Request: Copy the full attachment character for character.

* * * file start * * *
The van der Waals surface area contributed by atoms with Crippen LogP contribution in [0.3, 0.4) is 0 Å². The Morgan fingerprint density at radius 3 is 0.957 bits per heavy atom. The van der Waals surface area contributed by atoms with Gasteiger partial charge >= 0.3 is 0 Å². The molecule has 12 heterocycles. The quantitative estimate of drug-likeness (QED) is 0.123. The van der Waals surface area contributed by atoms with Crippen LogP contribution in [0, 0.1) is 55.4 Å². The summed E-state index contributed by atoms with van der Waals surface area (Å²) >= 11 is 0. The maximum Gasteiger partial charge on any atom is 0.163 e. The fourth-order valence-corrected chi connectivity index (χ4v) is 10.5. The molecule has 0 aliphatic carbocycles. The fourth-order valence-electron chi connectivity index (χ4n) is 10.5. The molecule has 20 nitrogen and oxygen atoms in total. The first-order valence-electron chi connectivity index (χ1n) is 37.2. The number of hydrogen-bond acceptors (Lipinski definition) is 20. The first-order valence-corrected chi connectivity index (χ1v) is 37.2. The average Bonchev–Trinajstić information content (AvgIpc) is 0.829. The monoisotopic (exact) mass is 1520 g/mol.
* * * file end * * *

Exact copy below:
The van der Waals surface area contributed by atoms with Crippen LogP contribution in [0.3, 0.4) is 0 Å². The Morgan fingerprint density at radius 3 is 0.957 bits per heavy atom. The van der Waals surface area contributed by atoms with Gasteiger partial charge >= 0.3 is 0 Å². The molecule has 12 heterocycles. The quantitative estimate of drug-likeness (QED) is 0.123. The van der Waals surface area contributed by atoms with Crippen LogP contribution in [0, 0.1) is 55.4 Å². The summed E-state index contributed by atoms with van der Waals surface area (Å²) >= 11 is 0. The maximum Gasteiger partial charge on any atom is 0.163 e. The fourth-order valence-corrected chi connectivity index (χ4v) is 10.5. The molecule has 0 aliphatic carbocycles. The fourth-order valence-electron chi connectivity index (χ4n) is 10.5. The molecule has 20 nitrogen and oxygen atoms in total. The first-order valence-electron chi connectivity index (χ1n) is 37.2. The number of hydrogen-bond acceptors (Lipinski definition) is 20. The first-order valence-corrected chi connectivity index (χ1v) is 37.2. The average Bonchev–Trinajstić information content (AvgIpc) is 0.829. The monoisotopic (exact) mass is 1520 g/mol.